TALLAHASSEE (CBSMiami/AP) – Monroe County, along with four others in the state, will no longer need federal approval before voting changes are put in place.
On Tuesday, the U.S. Supreme Court ruled that a provision in the Voting Rights Act based on 40-year-old data and which didn’t reflect racial progress was unconstitutional.
Section 5 forced areas with a history of discrimination, primarily in the Deep South, to get approval from the Justice Department before any changes are made to how elections are run.
Before the ruling Monroe County, along with Hillsborough, Collier, Hendry and Hardee counties could not put in place election changes enacted by the Legislature until the U.S. Justice Department gave its OK.
U.S. Rep. Debbie Wasserman Schultz said a statement she was disappointed in the high court’s decision.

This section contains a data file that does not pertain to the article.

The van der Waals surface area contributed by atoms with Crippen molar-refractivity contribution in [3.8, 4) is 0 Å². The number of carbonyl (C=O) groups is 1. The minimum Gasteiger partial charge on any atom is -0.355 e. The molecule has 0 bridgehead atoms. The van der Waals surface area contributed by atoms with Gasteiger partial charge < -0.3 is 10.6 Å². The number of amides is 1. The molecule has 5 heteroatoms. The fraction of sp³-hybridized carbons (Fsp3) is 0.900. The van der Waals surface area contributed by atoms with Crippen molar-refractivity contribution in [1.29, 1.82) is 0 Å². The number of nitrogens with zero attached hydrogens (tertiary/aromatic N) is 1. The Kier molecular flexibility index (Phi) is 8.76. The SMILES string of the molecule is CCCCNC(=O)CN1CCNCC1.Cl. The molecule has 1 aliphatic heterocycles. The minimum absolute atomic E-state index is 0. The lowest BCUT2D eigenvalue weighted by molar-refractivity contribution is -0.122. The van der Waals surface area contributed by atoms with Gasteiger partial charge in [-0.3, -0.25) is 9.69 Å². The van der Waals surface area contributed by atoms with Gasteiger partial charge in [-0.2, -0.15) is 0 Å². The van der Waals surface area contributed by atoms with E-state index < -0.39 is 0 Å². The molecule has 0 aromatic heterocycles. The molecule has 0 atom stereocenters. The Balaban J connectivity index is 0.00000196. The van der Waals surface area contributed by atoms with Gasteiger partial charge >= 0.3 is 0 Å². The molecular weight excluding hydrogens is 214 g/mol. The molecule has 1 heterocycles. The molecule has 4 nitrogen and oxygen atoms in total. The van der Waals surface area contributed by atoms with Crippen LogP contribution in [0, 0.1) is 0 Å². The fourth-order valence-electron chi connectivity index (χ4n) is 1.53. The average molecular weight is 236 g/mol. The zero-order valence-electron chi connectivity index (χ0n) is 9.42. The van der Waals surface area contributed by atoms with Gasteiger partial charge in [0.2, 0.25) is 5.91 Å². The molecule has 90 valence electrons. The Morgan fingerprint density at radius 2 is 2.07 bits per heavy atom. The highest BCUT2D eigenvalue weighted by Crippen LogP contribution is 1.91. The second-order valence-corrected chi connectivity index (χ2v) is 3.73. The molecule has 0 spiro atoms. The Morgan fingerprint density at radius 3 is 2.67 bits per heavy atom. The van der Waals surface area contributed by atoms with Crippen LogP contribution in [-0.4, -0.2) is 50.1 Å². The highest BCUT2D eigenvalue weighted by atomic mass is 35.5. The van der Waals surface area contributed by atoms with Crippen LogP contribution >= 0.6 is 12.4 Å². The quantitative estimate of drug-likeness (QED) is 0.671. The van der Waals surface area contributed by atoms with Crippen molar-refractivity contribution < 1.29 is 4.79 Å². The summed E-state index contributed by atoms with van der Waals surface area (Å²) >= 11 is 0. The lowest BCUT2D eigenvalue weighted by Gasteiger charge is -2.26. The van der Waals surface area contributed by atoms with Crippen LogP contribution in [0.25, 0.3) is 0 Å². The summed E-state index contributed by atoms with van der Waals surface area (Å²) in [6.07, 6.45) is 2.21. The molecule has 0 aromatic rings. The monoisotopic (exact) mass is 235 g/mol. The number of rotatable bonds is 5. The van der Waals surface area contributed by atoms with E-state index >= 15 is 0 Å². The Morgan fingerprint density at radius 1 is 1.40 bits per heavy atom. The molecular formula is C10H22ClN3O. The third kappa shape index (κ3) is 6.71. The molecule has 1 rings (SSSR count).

“The Voting Rights Act has helped secure the right to vote for millions of Americans and our Democracy is stronger for it. The Supreme Court struck down part of a law that was enacted and consistently renewed with wide bipartisan majorities, most recently in 2006. Today’s decision is a setback for voting rights and all Americans who believe protecting the right to vote is essential to our Democracy,” according to a statement from the congresswoman’s office.
“Our country has made enormous progress towards the promise of full equality set forth by the Declaration of Independence,” the statement went on to say. “African-Americans and Women overcame many obstacles to obtain the right to vote and the Democratic Party will continue to oppose legislative and political efforts that erode that most precious right.”
Secretary of State Ken Detzner said the ruling will allow Florida to streamline its elections and will save the state money on legal fees spend on defending election laws.
Gov. Rick Scott also praised the decision, saying it allows Florida to make its own decisions.
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